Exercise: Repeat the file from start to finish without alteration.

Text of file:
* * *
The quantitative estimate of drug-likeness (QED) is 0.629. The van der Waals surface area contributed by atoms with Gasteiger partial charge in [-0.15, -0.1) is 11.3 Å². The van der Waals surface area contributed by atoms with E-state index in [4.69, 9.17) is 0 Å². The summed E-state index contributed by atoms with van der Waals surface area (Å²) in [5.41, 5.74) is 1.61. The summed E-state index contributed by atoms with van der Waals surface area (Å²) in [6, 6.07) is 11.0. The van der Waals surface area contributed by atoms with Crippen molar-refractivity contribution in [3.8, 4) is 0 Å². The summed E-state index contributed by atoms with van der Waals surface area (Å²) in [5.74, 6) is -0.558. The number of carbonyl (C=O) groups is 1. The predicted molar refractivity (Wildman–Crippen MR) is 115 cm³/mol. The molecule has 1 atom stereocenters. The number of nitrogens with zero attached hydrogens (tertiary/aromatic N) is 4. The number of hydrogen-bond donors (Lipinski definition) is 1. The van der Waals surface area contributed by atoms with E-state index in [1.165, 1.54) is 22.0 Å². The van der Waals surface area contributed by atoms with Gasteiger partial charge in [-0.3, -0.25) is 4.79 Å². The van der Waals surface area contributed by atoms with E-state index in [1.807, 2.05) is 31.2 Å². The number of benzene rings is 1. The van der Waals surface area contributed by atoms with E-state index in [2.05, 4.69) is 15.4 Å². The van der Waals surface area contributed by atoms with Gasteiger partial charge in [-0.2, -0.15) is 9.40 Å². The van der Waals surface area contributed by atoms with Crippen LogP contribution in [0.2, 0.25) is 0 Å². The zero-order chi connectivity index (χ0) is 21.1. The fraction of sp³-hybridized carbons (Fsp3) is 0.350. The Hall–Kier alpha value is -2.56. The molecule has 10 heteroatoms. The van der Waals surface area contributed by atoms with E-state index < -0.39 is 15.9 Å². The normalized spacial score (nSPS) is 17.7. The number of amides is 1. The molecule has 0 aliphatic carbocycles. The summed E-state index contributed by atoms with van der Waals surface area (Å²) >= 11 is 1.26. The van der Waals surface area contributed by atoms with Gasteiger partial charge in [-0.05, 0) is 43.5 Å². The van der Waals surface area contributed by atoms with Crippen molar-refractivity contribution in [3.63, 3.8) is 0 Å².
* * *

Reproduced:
The quantitative estimate of drug-likeness (QED) is 0.629. The van der Waals surface area contributed by atoms with Gasteiger partial charge in [-0.15, -0.1) is 11.3 Å². The van der Waals surface area contributed by atoms with E-state index in [4.69, 9.17) is 0 Å². The summed E-state index contributed by atoms with van der Waals surface area (Å²) in [5.41, 5.74) is 1.61. The summed E-state index contributed by atoms with van der Waals surface area (Å²) in [6, 6.07) is 11.0. The van der Waals surface area contributed by atoms with Crippen molar-refractivity contribution in [3.8, 4) is 0 Å². The summed E-state index contributed by atoms with van der Waals surface area (Å²) in [5.74, 6) is -0.558. The number of carbonyl (C=O) groups is 1. The predicted molar refractivity (Wildman–Crippen MR) is 115 cm³/mol. The molecule has 1 atom stereocenters. The number of nitrogens with zero attached hydrogens (tertiary/aromatic N) is 4. The number of hydrogen-bond donors (Lipinski definition) is 1. The van der Waals surface area contributed by atoms with E-state index in [1.165, 1.54) is 22.0 Å². The van der Waals surface area contributed by atoms with Gasteiger partial charge in [-0.3, -0.25) is 4.79 Å². The van der Waals surface area contributed by atoms with E-state index in [1.807, 2.05) is 31.2 Å². The number of benzene rings is 1. The van der Waals surface area contributed by atoms with E-state index in [2.05, 4.69) is 15.4 Å². The van der Waals surface area contributed by atoms with Gasteiger partial charge in [-0.2, -0.15) is 9.40 Å². The van der Waals surface area contributed by atoms with Crippen LogP contribution in [0.2, 0.25) is 0 Å². The zero-order chi connectivity index (χ0) is 21.1. The fraction of sp³-hybridized carbons (Fsp3) is 0.350. The Hall–Kier alpha value is -2.56. The molecule has 10 heteroatoms. The van der Waals surface area contributed by atoms with E-state index < -0.39 is 15.9 Å². The normalized spacial score (nSPS) is 17.7. The number of amides is 1. The molecule has 0 aliphatic carbocycles. The summed E-state index contributed by atoms with van der Waals surface area (Å²) >= 11 is 1.26. The van der Waals surface area contributed by atoms with Gasteiger partial charge in [-0.05, 0) is 43.5 Å². The van der Waals surface area contributed by atoms with Crippen molar-refractivity contribution in [3.63, 3.8) is 0 Å².